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Former Bronco Lankford finds the 'right fit' for him

Cody Thorn
Special to The Examiner
Dylan Lankford, a Lee's Summit North graduate, pitches from the stretch for the Creche Innovation Stars in the Ban Johnson League this summer. Lankford is transferring from Maryville University to Rockhurst University to pitch and play outfield.

After a year away from home, Dylan Lankford is coming back to the Kansas City area.

The Lee’s Summit North High School graduate played baseball his freshman year at Maryville University in St. Louis.

He, along with many other freshmen from this past year, decided to leave the program. Lankford is one of nine to move on from the Saints, a Division II team that competes in the Great Lakes Valley.

As it turns out, Lankford will now be playing against his former teammates and coach.

Last week, Lankford announced his intentions to play baseball at Rockhurst University, picking the Hawks over an offer from Avila University.

“I chose Rockhurst because degree-wise, I’m going into physical therapy and follow that path and they are an accredited school for it,” said Lankford, a 2019 graduate from Lee’s Summit North.

He will be an outfielder and left-handed pitcher for Rockhurst, two positions he says the team was looking for depth.

Lankford is looking to get back on the field on a regular basis after the past two springs.

This year, he got two at-bats in pinch-hitting roles and then pitched in one game for the Saints. Then, the season was called off after 17 games due to the coronavirus pandemic.

As a senior in high school, Lankford tossed a no-hitter against Springfield Parkview on March 29 and two games later, he tore his ACL trying to make a catch in center field, slipping on the artificial surface.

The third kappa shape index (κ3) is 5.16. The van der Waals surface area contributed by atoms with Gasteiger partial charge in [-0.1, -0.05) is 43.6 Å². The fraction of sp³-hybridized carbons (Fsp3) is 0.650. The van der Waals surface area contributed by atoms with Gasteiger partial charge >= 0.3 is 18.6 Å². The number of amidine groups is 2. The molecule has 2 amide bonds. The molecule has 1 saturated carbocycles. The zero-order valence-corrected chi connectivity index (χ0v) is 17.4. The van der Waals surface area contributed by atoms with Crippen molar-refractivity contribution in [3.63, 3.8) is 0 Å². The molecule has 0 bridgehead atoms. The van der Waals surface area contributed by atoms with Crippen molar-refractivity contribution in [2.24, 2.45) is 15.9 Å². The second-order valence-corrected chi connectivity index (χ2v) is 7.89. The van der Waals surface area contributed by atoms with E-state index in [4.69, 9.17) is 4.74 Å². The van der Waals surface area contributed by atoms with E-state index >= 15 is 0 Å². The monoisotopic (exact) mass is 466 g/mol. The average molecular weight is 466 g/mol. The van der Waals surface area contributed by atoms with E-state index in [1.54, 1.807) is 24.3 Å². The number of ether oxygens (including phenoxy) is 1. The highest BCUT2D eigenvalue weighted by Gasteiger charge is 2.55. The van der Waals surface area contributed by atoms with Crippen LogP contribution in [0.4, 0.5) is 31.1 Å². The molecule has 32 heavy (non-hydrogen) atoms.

He spent all last summer and the fall recovering from the surgery. Lankford was cleared to play this spring but didn’t travel on the Saints’ first road trip.

That was one of two missed high school seasons. As a sophomore, he lost games due to having an emergency appendectomy.

He was one of 15 freshmen on the Maryville roster this spring and eight of those have transferred to new schools. His roommate, Brock Stewart from Lee’s Summit West, was among the group to leave as well.

“It wasn’t a fun environment for me or a whole lot of other players,” he said. “We all signed up and expected one thing … then we realized there were some false promises. It didn’t feel like the right fit.”

The coaching aspect wasn’t the only reason Lankford chose to leave. He also wanted to be closer to family. He has epilepsy and proximity to Lee’s Summit was comforting.

Lankford got to make up for some missed at-bats and innings this summer while playing for Creche Innovation Stars in the Ban Johnson League. It was his first time playing in the collegiate summer league and he got to reconnect with Kyle Clifton. In high school, Lankford took hitting lessons from Clifton, a former Truman standout who became an NAIA All-American at Park University.

Lankford was primarily an outfielder for the Stars and hit .288 and had a .413 on-base percentage after his watchful eye that helped him draw a walk every six at-bats.

“Dylan is a tremendous athlete that definitely has the potential to be a weapon both on the mound and at the plate,” Clifton said. “I’m excited to see which way he leans as he continues to grow. He’s a fierce competitor that translates both on and off the field, from overcoming his knee surgery to the hitting sessions we have on the side. He’s constantly perfecting his craft and soaking up knowledge provided to him. The Stars and myself are happy that he landed on our roster, and I’m sure Rockhurst feels the same.”

Late in the season, when some players headed back home to their respective colleges, Lankford got time on the mound. He fanned eight in a six-inning effort as a starter and had a 3.50 ERA.

His fastball sits in the mid 80s, using both four- and two-seam fastballs. He also mixes in a changeup and curveball.

“It was an awesome summer,” said Lankford, who played for Inside Edge-Silvestri in high school in the summer. “The Ban Johnson League was super competitive but it was not too serious. It was loose and fun while competing with each other. For me, I will do it again.”